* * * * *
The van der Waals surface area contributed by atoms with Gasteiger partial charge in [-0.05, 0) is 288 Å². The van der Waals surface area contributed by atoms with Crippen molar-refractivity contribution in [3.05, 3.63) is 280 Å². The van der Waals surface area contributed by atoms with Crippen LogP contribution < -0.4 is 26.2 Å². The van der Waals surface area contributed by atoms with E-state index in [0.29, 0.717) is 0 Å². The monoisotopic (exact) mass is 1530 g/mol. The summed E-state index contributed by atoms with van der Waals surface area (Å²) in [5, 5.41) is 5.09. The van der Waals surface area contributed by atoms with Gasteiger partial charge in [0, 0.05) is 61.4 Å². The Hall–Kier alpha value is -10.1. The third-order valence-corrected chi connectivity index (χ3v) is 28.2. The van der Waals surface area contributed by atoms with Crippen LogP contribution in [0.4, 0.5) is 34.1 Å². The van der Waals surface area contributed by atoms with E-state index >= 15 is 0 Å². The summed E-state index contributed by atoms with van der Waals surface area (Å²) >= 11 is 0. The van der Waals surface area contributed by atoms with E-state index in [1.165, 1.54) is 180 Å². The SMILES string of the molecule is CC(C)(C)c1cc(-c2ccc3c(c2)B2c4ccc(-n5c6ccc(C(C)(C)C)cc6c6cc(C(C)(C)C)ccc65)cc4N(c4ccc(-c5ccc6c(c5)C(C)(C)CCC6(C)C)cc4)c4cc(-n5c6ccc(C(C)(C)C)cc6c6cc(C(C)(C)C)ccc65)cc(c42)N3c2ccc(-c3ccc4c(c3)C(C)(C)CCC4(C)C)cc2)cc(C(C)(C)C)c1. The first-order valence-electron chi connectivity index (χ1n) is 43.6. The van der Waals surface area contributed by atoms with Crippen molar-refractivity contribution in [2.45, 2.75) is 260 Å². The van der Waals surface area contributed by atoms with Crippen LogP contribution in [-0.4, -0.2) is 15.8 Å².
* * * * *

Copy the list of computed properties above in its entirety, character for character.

The van der Waals surface area contributed by atoms with Gasteiger partial charge in [-0.05, 0) is 288 Å². The van der Waals surface area contributed by atoms with Crippen molar-refractivity contribution in [3.05, 3.63) is 280 Å². The van der Waals surface area contributed by atoms with Crippen LogP contribution < -0.4 is 26.2 Å². The van der Waals surface area contributed by atoms with E-state index in [0.29, 0.717) is 0 Å². The monoisotopic (exact) mass is 1530 g/mol. The summed E-state index contributed by atoms with van der Waals surface area (Å²) in [5, 5.41) is 5.09. The van der Waals surface area contributed by atoms with Gasteiger partial charge in [0, 0.05) is 61.4 Å². The Hall–Kier alpha value is -10.1. The third-order valence-corrected chi connectivity index (χ3v) is 28.2. The van der Waals surface area contributed by atoms with Crippen LogP contribution in [0.4, 0.5) is 34.1 Å². The van der Waals surface area contributed by atoms with E-state index >= 15 is 0 Å². The summed E-state index contributed by atoms with van der Waals surface area (Å²) >= 11 is 0. The van der Waals surface area contributed by atoms with E-state index in [1.165, 1.54) is 180 Å². The SMILES string of the molecule is CC(C)(C)c1cc(-c2ccc3c(c2)B2c4ccc(-n5c6ccc(C(C)(C)C)cc6c6cc(C(C)(C)C)ccc65)cc4N(c4ccc(-c5ccc6c(c5)C(C)(C)CCC6(C)C)cc4)c4cc(-n5c6ccc(C(C)(C)C)cc6c6cc(C(C)(C)C)ccc65)cc(c42)N3c2ccc(-c3ccc4c(c3)C(C)(C)CCC4(C)C)cc2)cc(C(C)(C)C)c1. The first-order valence-electron chi connectivity index (χ1n) is 43.6. The van der Waals surface area contributed by atoms with Crippen molar-refractivity contribution in [2.45, 2.75) is 260 Å². The van der Waals surface area contributed by atoms with Crippen LogP contribution in [-0.4, -0.2) is 15.8 Å².